Writers & Illustrators of the Future Awards Event 2017
Doug Souza hails from Modesto, California. He is a teacher of young children, a father, and a person in the process of discovering that he’s become a gifted writer. His story “The Armor Embrace,” published in the 33rd Annual Writers of the Future anthology, puts all of these traits onto the page for everyone to see. It is a powerful piece, proof of the amazing things that can be done in the short form. There is a reason that “The Armor Embrace” was the first place prize winner in the 2nd quarter of the WotF contest.
Anders Ericsson did the oft-quoted study that said a person needs to put about 10,000 hours of focused practice into becoming a master at it. Assuming Ericsson is right, it’s not too surprising that many of the writers who come to the Writers of the Future workshop as winners carry histories five years and ten years of toiling away in obscurity before suddenly bursting on the scene. Doug is one of these guys—someone who was always creative (I have to chuckle when I see his anthology bio says he was making stop-action films and putting on skits as a kid), but who decided seven years ago that he was going to actually be a writer.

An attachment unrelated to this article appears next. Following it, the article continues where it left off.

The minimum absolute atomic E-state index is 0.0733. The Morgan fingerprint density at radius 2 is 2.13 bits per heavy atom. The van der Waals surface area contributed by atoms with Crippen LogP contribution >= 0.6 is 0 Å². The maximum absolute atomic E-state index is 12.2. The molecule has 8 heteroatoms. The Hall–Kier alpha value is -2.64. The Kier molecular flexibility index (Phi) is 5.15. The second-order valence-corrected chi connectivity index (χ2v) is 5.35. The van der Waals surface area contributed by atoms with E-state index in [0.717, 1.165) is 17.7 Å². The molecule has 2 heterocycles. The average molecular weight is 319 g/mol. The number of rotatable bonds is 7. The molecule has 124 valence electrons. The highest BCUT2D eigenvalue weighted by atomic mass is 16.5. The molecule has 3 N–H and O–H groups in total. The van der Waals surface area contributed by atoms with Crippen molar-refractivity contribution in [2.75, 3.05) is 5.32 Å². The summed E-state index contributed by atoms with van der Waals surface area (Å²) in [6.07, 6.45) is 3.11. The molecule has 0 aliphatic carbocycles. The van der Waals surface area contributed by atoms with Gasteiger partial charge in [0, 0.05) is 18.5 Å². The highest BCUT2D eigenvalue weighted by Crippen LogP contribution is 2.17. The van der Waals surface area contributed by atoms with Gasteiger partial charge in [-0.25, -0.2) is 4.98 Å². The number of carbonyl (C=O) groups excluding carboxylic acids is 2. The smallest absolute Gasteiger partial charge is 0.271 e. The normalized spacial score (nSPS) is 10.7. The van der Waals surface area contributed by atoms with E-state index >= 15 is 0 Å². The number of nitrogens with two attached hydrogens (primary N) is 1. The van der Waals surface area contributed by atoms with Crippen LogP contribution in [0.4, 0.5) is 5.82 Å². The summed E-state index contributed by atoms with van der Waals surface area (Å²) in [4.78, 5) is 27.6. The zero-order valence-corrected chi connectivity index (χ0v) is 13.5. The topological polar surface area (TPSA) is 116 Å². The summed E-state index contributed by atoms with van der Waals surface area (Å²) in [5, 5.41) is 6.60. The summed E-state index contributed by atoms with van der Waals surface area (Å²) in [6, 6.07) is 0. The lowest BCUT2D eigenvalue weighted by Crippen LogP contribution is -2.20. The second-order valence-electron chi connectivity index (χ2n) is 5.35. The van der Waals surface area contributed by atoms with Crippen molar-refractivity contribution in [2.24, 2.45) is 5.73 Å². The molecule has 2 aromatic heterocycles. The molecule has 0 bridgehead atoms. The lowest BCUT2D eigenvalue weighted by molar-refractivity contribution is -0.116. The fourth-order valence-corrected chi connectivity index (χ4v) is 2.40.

I met him, of course, at the week-long workshop. He’s an interesting guy to talk with. On first introduction, he’s quiet and unassuming. You’re not sure what he’s going to say. But then he speaks up and asks an insightful question, and then a conversation follows, and suddenly he’s got all these fantastic ideas flowing and everyone is having a great time chatting.
I haven’t seen him work, of course, but I get the feeling that he’s a great teacher. He’s a sponge all week long. When he listens, he sits forward with his chin sitting on his folded hands that are propped up on the table. When he speaks, he circles his topic to get it warmed up then dives in.
At one point Doug talks about how it’s hard to make time to write at certain times of the year. I get the feeling he’s more comfortable as a binge writer than a “steady as she goes” guy, but that he’s working on that. In the end, of course, that won’t matter. I say this because for me the coolest thing about meeting Doug is that I can see that something has happened to him now, but I’m not sure he can see it himself.
Doug Souza’s has done the work. He’s an artist now.
Guest blogger, Ron Collins. Ron Collins was a Writers of the Future published finalist in 1998 and a prize winner in 1999. He has gone on to publish about 100 short stories in prominent magazines and anthologies. Each volume in his fantasy serial Saga of the God-Touched Mage, hit the top 10 on Amazon’s bestselling Dark Fantasy list in the US, UK, and Australia. His short story, “The White Game” was nominated for the Short Mystery Fiction Society’s 2016 Derringer Award. The first four books of his current SF series, Stealing the Sun, are available now. Find out more about Ron at typosphere.com.